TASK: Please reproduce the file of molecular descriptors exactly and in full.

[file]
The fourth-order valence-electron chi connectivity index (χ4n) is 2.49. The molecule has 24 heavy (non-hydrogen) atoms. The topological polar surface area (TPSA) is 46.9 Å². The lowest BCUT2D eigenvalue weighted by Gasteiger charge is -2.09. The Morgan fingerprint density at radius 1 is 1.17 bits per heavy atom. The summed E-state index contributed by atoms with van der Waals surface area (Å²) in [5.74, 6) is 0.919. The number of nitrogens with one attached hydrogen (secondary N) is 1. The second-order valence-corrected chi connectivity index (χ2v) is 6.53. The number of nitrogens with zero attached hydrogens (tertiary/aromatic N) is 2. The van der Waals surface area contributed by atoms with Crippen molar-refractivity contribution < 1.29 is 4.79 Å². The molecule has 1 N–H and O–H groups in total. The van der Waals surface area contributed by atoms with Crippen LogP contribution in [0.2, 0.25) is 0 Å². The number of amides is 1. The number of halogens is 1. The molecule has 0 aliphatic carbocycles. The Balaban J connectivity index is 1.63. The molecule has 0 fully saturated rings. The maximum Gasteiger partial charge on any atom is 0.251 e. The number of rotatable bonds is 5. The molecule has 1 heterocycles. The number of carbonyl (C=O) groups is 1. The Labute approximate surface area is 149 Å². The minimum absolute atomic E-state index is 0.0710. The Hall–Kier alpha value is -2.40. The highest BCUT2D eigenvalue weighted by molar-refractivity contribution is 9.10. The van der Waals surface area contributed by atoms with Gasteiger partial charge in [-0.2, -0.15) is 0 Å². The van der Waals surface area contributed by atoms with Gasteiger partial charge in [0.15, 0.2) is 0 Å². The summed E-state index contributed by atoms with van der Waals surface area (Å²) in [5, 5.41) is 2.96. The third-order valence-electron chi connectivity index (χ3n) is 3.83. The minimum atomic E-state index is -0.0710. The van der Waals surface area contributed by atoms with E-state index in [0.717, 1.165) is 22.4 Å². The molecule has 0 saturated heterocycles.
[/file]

The fourth-order valence-electron chi connectivity index (χ4n) is 2.49. The molecule has 24 heavy (non-hydrogen) atoms. The topological polar surface area (TPSA) is 46.9 Å². The lowest BCUT2D eigenvalue weighted by Gasteiger charge is -2.09. The Morgan fingerprint density at radius 1 is 1.17 bits per heavy atom. The summed E-state index contributed by atoms with van der Waals surface area (Å²) in [5.74, 6) is 0.919. The number of nitrogens with one attached hydrogen (secondary N) is 1. The second-order valence-corrected chi connectivity index (χ2v) is 6.53. The number of nitrogens with zero attached hydrogens (tertiary/aromatic N) is 2. The van der Waals surface area contributed by atoms with Crippen molar-refractivity contribution < 1.29 is 4.79 Å². The molecule has 1 N–H and O–H groups in total. The van der Waals surface area contributed by atoms with Crippen LogP contribution in [0.2, 0.25) is 0 Å². The number of amides is 1. The number of halogens is 1. The molecule has 0 aliphatic carbocycles. The Balaban J connectivity index is 1.63. The molecule has 0 fully saturated rings. The maximum Gasteiger partial charge on any atom is 0.251 e. The number of rotatable bonds is 5. The molecule has 1 heterocycles. The number of carbonyl (C=O) groups is 1. The Labute approximate surface area is 149 Å². The minimum absolute atomic E-state index is 0.0710. The Hall–Kier alpha value is -2.40. The highest BCUT2D eigenvalue weighted by molar-refractivity contribution is 9.10. The van der Waals surface area contributed by atoms with Gasteiger partial charge in [-0.2, -0.15) is 0 Å². The van der Waals surface area contributed by atoms with Gasteiger partial charge in [0.15, 0.2) is 0 Å². The summed E-state index contributed by atoms with van der Waals surface area (Å²) in [5, 5.41) is 2.96. The third-order valence-electron chi connectivity index (χ3n) is 3.83. The minimum atomic E-state index is -0.0710. The van der Waals surface area contributed by atoms with E-state index in [0.717, 1.165) is 22.4 Å². The molecule has 0 saturated heterocycles.